• Claude van Lingen says:

            So, if not from ideas or something to say, what do you work from Robert?

          • There are always ideas bouncing around in the work, but the question is where do they come from? My work comes out of itself, it’s self generating, and it produces ideas as an effect – the ideas don’t come from me.

          • Claude van Lingen says:

            Enjoyed reading your essay on your website Robert. Very good and erudite.

            To get more feedback I suggest you join the Abstract Painting group on LinkedIn.

            Your “position,” (intention?) as you say of working without an idea, is actually an idea. And, as you say, it is not a new approach (idea). You know the history, Dada’s idea of using chance, stream of consciousness, Pollock, et al. “it seems fresh.” I go to exhibitions, read magazines, and practically half the work is abstract. Your work is very good and fresh, but after seeing and making abstract work myself for many years, sorry, I cannot see how it can be a shock.

            Abstraction in many situations calls for intuitive “moves” on color, texture shape, etc., and sometimes requires a split second conscious decision. It is a dialog between the artists and the work, like a chess game, where one move calls for another. You make a move and the painting talks back to you. These are and always have been part of the creative process in any art form. e.g. Should I put this figure here? Would the direction this arm is pointing in be better? Would this tree add to the balance of the composition? Would this word be better than that, etc. etc.

            Been there done that and still doing that in my conceptually driven work.

            Very few abstract artists know about how Theosophy shaped the ideas of artists such as Mondrian Kandinsky and the Russian Constructivists or how the changing concepts of time and space at the turn of the 20th century shaped the zeitgeist within which the ideas of Cubism came to be, or for that matter, the ideas of St. Francis of
            Assisi and the troubadours, in the development of the Renaissance. The list goes on.

            The art of today is shaped by the development of the primacy of the individual by Democracy that originated in the ideas postulated by the Greeks and reintroduced by American and French Revolutions.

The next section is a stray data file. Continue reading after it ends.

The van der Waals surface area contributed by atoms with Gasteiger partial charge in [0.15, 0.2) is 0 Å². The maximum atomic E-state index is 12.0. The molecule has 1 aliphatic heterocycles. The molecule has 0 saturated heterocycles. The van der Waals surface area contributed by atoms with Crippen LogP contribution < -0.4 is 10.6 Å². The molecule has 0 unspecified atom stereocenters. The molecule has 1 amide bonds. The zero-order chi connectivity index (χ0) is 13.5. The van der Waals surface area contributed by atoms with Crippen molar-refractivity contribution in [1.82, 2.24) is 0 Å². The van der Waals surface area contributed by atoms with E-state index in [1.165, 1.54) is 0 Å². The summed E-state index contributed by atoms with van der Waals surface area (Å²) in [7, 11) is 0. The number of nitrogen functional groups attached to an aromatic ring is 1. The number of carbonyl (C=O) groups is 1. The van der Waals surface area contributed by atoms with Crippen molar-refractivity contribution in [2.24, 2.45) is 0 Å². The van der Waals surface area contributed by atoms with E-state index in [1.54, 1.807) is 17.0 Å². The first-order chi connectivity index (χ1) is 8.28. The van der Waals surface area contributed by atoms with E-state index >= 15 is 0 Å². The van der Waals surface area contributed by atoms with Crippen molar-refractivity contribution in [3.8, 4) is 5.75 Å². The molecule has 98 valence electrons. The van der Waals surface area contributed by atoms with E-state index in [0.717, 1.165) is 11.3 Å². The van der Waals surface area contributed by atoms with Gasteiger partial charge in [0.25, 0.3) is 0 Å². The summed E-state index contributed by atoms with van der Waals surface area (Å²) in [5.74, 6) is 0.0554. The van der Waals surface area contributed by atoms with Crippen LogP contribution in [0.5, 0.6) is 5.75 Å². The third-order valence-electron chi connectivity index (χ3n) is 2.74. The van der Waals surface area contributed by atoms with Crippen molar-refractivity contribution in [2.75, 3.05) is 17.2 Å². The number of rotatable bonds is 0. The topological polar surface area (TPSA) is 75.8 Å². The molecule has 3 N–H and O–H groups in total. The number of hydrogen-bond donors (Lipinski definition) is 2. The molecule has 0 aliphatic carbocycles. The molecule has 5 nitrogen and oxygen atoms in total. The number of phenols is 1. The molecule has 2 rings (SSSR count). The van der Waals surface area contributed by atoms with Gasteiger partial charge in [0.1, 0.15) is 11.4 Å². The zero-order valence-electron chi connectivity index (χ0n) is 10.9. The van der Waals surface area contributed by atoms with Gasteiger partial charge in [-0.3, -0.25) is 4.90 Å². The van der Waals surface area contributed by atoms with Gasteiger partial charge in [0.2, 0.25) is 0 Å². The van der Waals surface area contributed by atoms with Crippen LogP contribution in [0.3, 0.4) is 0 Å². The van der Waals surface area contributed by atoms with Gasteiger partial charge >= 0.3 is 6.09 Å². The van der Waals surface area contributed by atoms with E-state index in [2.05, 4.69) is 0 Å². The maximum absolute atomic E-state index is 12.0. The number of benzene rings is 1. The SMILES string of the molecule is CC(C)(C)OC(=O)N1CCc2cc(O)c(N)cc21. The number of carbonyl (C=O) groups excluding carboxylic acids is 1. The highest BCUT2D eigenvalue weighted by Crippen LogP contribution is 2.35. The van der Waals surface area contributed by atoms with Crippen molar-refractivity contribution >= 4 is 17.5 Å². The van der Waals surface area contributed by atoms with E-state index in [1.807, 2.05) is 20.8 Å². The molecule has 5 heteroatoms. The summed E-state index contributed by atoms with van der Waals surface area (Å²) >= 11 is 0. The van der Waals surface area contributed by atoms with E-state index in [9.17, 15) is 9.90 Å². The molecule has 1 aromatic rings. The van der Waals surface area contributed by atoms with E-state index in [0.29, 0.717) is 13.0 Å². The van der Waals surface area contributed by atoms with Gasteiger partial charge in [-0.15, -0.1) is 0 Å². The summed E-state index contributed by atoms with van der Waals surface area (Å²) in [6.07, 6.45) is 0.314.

Ideas have been the basis of all art forms since the beginning, It was the idea of sfumato and chiaroscuro and his use of oil paint that made it possible for da Vinci to paint the atmospheric effects in his work. The idea that “It is as difficult for a rich man to get into heaven as it is for a camel to pass through the eye of a needle—actually a the name of a narrow gate in Jerusalem—that was the source for Vanitas paintings in the Netherlands.

            “I don’t know how you can venture to say anything if you don’t believe that this moment is unique.”
            This is exactly what the premise of my teaching and the book is about, which is—To work within the zeitgeist of the times, find something to say, (communicate visually, not verbally), and find or develop the means most appropriate to communicating your idea, no matter what. If this entails using paint, then go ahead and paint.

            To each his/her own is the motto of the day.

  2. emitt kyle says:

    I am far from qualified to make comment on your discussion gentlemen, yet here I am typing away.
    I find myself sighing heavily once those discussions start about ‘what’ my painting ‘means’ or is ‘about’. Almost an overwhelming sadness takes hold when I am advised to have a concept or a statement to make; a story to tell.
    What is going on in the world has become too overwhelming for me to make comment. Besides, I came to art as a child through my parents, who were interested in , in their opinion, well painted, aesthetically pleasing work; some of which was conceptual some of which was not.
    For me art was a a world to escape into, a hope for the future, but as a child I was hopelessly naive and believed in a utopian future.
    My point? Well, I am with Mr Linsley. I do not want to paint with something to say, an ‘idea’ of what my work means, my greatest joys in my own studio practice are those that evolve out of the work during the process of working not so much the initial thoughts before I started the painting.
    There are people in the world much more qualified than me to comment on the world, society and where we are as humanity, and I can talk and talk about these things, discuss it, argue about it; but when I paint I want to be somewhere else, I want to make things that give a viewer a moment of somewhere else, and those are the paintings I enjoy by other artists.
    When I was a teenager I would catch a train into London and go to gallerias, I did not care much what was on show, for me it was like walking into a kind of cathedral. I could leave the horrors of the world by the door and spend a few hours in the quiet of a gallery looking at the outpourings of humanity through art that gave me hope for a better future.
    I like abstraction, and yes I am aware of its failings, and I am aware that it needs to do something new but to me it still holds possibility, it still fascinates me.
    If I had a concept I would probably not make abstract art.
    Besides, what is wrong with art without concept, most people seem to like art because of what it looks like, how it appeals to them before the ‘what it is about’.
    Why do we buy the CD, Vinyl record, download the album; because we liked the tune, the melody, the harmony, the words of what it is about ( if there are words ) we discover later.